Articles published in American journals
can be submitted to the REF
UK authors can still publish in the William and Mary Quarterly and other American journals and meet either the REF Open Access requirements or other criteria for REF compliance.
This is what you need to know:
In order to be eligible for REF2021/2022 all journal articles accepted for publication after 1 April 2016 must be Open Access compliant as defined by the HEFCE guidelines, Policies for Open Access in the post-2014 Research Excellence Framework (http://www.hefce.ac.uk/pubs/year/2014/201407/).
William and Mary Quarterly policy is aligned with these guidelines. Authors who have an essay peer reviewed and accepted for publication in the Quarterly can:
- Upload a PDF of the author-revised essay—the ‘author manuscript’—to her or his institutional repository. (Paragraphs 18–20 of Policies for Open Access). Bibliographic information about the essay must be ‘discoverable’ online. Your repository will manage this.
- Embargo this ‘author manuscript’—making it publicly unavailable via internet access—for a period of two years from the article’s date of publication. Once this embargo period expires, the repository will make this manuscript ‘accessible’ so that the text of the article can be found on the internet and accessed by anybody.(Paragraphs 31–32).
- While the Quarterly’s policies allow authors to be REF-compliant, some journals published in the United States and elsewhere may choose not to allow online publication of ‘author manuscripts.’ However, HEFCE’s Policies for Open Access (Paragraph 39) allows key exceptions, which UK authors can utilise so that non-OA compliant journal articles are eligible for submission for the REF. These exceptions are:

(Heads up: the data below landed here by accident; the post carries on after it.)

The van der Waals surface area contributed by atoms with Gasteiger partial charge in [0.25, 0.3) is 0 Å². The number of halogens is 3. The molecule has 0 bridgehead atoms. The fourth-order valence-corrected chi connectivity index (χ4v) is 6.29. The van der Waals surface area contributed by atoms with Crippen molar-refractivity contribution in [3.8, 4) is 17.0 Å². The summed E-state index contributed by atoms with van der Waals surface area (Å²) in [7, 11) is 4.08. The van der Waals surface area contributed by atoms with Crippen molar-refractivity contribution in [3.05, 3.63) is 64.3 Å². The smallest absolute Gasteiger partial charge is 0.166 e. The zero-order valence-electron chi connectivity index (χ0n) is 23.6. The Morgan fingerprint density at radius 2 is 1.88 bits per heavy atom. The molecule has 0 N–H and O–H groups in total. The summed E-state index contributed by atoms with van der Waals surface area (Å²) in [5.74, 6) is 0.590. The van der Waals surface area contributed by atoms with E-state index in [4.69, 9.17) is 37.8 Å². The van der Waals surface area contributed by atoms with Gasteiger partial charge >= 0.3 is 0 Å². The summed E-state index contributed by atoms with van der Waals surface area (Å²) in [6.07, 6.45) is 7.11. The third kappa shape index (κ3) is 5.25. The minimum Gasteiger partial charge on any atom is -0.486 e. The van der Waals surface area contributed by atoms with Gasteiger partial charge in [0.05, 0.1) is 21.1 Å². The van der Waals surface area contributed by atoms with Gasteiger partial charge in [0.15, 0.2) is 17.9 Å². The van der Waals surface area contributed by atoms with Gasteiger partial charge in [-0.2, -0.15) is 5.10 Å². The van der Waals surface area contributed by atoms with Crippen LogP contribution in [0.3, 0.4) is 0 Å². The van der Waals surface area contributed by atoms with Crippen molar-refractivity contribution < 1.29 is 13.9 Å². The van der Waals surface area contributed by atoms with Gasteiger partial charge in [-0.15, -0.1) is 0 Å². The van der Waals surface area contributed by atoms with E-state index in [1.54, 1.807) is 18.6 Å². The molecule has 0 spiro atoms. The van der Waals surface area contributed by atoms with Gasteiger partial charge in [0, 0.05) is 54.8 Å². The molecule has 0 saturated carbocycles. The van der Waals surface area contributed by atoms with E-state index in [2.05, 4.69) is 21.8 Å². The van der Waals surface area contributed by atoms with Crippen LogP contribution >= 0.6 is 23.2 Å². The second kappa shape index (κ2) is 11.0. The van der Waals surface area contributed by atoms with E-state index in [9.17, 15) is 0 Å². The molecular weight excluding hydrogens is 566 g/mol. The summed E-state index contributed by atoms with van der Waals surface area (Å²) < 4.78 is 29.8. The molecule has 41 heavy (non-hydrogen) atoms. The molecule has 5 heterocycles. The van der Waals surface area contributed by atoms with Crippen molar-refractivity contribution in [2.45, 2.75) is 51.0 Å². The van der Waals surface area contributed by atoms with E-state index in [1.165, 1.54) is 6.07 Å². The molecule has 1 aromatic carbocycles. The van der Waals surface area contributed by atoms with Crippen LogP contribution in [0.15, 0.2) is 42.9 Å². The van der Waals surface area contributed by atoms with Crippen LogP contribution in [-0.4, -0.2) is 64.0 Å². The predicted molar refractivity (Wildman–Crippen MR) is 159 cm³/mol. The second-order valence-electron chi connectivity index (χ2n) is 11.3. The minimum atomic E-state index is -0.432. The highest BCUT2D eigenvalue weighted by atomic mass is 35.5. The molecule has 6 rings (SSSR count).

- The output depends on the reproduction of third party content (such as images) for which open access rights could not be granted (either within the specified timescales or at all).
- The journal in question both requires an embargo period that exceeds the stated maxima and is the ‘most appropriate publication for the output.’
- The journal in question both disallows open-access deposit in a repository and is the ‘most appropriate publication for the output. ’
The key clause here is ‘most appropriate publication for the output.’ If you publish in a non-OA compliant journal, be prepared to explain and justify why that was the most appropriate venue.
In making that case, you may wish to consider factors such as:
- Readership: Journals offer authors different audiences; broader is not always better.
- Conceptual: Is your approach to a topic/theme/issue best suited for a given journal?
- Methodological: Journals have distinctive methodological profiles.
- Peer reviewers: Feedback content and style varies by journal, as do reader profiles.
- Historiographical: Has a particular journal hosted or ignored debates that you engage with?
- Personnel: Do you need to work with Editor A or publish alongside Author B?
- Digital options: Journals’ offerings vary dramatically.
- Is the journal associated with a professional organisation that leads research in the article’s field?
In such cases the ‘author manuscript’ will still need to be uploaded to the author’s institutional repository. However, while bibliographic information about the article will be discoverable, the actual essay will be permanently embargoed and the content will be inaccessible online.
For additional information